Sunday, April 16, 2017

Go Tell

God raised this Jesus; of this, we are all witnesses. Exalted at the right hand of God, he poured forth the promise of the Holy Spirit that he received from the Father, as you both see and hear." Acts 2:32-33

Mary Magdalene and the other Mary went away quickly from the tomb, fearful yet overjoyed, and ran to announce the news to his disciples. And behold, Jesus met them on their way and greeted them. They approached, embraced his feet, and did him homage. Then Jesus said to them, "Do not be afraid. Go tell my brothers to go to Galilee, and there they will see me." Matthew 28:8-10

From “The Wreck of the Deutschland” by Gerard Manley Hopkins

To the happy memory of five Franciscan Nuns, exiled by the Falk Laws, drowned between midnight and morning of Dec. 7th, 1875. [Written in late 1875 and 1876, the occasion of Hopkins' resumption of poetry; here his work begins to exhibit the unusual features for which he became famous. This is just the last of 35 stanzas; the Mother Superior is praying to Our Lady for herself, her sisters and her fellow-passengers as they are about to drown.]

            Dame, at our door
            Drowned, and among our shoals,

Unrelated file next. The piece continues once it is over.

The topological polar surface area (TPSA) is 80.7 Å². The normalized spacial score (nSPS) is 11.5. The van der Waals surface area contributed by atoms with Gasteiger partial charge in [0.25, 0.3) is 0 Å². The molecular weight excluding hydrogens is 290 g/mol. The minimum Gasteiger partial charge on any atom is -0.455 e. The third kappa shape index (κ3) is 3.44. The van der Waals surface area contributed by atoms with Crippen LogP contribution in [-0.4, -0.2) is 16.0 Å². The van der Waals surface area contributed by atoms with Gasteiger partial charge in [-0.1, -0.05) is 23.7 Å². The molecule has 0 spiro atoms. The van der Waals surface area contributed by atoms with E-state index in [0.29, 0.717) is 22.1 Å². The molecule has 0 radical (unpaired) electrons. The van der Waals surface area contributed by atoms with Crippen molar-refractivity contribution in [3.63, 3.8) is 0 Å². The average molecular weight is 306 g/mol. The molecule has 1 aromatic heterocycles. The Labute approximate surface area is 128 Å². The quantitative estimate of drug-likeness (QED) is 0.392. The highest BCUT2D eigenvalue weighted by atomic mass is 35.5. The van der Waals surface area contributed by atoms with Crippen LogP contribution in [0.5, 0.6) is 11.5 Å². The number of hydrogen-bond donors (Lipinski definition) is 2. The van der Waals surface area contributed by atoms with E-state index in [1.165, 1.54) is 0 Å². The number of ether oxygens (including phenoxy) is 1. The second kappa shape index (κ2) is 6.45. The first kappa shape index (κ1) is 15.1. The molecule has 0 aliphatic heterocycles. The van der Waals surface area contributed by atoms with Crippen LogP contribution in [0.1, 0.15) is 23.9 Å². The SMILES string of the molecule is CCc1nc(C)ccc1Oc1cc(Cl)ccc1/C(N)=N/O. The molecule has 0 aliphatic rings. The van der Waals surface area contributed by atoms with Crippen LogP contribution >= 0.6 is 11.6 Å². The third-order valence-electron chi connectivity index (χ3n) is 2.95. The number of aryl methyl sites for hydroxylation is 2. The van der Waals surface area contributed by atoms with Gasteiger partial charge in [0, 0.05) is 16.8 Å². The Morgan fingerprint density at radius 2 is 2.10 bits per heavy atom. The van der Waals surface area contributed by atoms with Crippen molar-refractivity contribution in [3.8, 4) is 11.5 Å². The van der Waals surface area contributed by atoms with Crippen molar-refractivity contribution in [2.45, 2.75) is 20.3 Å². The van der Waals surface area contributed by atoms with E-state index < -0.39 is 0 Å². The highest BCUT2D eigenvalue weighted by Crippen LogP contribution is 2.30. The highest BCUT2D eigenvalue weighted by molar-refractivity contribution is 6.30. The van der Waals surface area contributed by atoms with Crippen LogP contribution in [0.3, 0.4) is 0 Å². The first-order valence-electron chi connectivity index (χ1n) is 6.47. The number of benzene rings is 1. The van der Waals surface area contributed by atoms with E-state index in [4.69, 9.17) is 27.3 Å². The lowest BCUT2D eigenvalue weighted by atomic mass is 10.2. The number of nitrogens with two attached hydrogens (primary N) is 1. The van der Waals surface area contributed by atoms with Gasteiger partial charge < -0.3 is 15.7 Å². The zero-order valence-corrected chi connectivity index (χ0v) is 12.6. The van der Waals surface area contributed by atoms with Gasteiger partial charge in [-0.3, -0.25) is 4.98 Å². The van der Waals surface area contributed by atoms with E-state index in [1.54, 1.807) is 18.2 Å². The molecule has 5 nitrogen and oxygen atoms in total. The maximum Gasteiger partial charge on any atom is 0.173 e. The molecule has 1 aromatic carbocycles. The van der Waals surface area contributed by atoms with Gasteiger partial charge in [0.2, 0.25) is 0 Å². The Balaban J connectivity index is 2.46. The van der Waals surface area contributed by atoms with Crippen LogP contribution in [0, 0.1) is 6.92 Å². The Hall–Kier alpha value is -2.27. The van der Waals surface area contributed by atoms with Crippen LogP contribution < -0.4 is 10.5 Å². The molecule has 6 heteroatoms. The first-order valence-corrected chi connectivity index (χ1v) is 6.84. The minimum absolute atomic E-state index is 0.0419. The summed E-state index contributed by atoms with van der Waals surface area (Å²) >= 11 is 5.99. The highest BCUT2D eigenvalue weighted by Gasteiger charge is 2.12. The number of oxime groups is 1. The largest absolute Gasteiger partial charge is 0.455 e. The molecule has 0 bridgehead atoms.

Remember us in the roads, the heaven-haven of the Reward:
            Our King back, oh, upon English souls!
    Let him easter in us, be a dayspring to the dimness of us, be a crimson-cresseted east,
   More brightening her, rare-dear Britain, as his reign rolls,
        Pride, rose, prince, hero of us, high-priest,
Our hearts’ charity’s hearth’s fire, our thoughts’ chivalry’s throng’s Lord.

The tomb is empty. The lilies still grace the altars. The notes of Handel’s Messiah still echo in our ears. Easter, after all, is big news…the biggest news in Christendom. This news so big that the Gospel of the Resurrection cannot be contained in the readings for just one day. In essence, we celebrate Easter every day, in every Mass, as we commemorate the Paschal Mystery and all that we believe. However, the actual feast spreads out over this entire week.

In our first reading, Peter proclaims the Good News of what has happened. In the Gospel, the two Marys run to announce the news. However, along the way, they encounter the Risen Christ for the first time. Like John, they immediately recognize what has happened. They embrace his feet, feet which were anointed by oils just days earlier before the Passover.

We hear of another reaction, though. The soldiers see the empty tomb as well. When they run to their leaders that the tomb is empty, they are immediately told to spread the false story that the body was stolen.

Where are we running today? What will we do if we encounter the Risen Christ along the way? Will we even recognize him?

"Let Him easter in us." -- Gerard Manley Hopkins
Photo credit:  By Frederick Whymper - From page 652 of the 1887 book The Sea: its stirring story of adventure, peril & heroism., Volume 1. Uploaded by the British Library to Flickr here, rotated and cropped.This file has been provided by the British Library from its digital collections.

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